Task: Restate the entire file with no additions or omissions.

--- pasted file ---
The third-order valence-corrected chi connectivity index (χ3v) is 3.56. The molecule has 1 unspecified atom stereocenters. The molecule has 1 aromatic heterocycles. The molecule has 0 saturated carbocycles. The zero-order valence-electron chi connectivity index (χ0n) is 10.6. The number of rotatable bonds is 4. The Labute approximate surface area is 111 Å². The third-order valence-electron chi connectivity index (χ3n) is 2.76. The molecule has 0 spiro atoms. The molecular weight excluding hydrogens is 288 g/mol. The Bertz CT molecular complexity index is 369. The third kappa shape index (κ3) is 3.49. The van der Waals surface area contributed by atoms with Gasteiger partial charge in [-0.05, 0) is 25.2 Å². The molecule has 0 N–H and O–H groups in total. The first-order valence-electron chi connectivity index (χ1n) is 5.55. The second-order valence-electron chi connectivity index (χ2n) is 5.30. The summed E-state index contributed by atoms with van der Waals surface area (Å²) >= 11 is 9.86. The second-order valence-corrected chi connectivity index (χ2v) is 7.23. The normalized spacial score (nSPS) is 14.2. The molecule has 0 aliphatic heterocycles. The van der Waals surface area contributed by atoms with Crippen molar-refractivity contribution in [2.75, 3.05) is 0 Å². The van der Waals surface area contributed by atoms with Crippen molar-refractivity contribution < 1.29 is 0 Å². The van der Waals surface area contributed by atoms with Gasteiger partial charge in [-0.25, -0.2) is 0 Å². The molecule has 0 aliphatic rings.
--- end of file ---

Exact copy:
The third-order valence-corrected chi connectivity index (χ3v) is 3.56. The molecule has 1 unspecified atom stereocenters. The molecule has 1 aromatic heterocycles. The molecule has 0 saturated carbocycles. The zero-order valence-electron chi connectivity index (χ0n) is 10.6. The number of rotatable bonds is 4. The Labute approximate surface area is 111 Å². The third-order valence-electron chi connectivity index (χ3n) is 2.76. The molecule has 0 spiro atoms. The molecular weight excluding hydrogens is 288 g/mol. The Bertz CT molecular complexity index is 369. The third kappa shape index (κ3) is 3.49. The van der Waals surface area contributed by atoms with Gasteiger partial charge in [-0.05, 0) is 25.2 Å². The molecule has 0 N–H and O–H groups in total. The first-order valence-electron chi connectivity index (χ1n) is 5.55. The second-order valence-electron chi connectivity index (χ2n) is 5.30. The summed E-state index contributed by atoms with van der Waals surface area (Å²) >= 11 is 9.86. The second-order valence-corrected chi connectivity index (χ2v) is 7.23. The normalized spacial score (nSPS) is 14.2. The molecule has 0 aliphatic heterocycles. The van der Waals surface area contributed by atoms with Crippen molar-refractivity contribution in [2.75, 3.05) is 0 Å². The van der Waals surface area contributed by atoms with Crippen molar-refractivity contribution < 1.29 is 0 Å². The van der Waals surface area contributed by atoms with Gasteiger partial charge in [-0.25, -0.2) is 0 Å². The molecule has 0 aliphatic rings.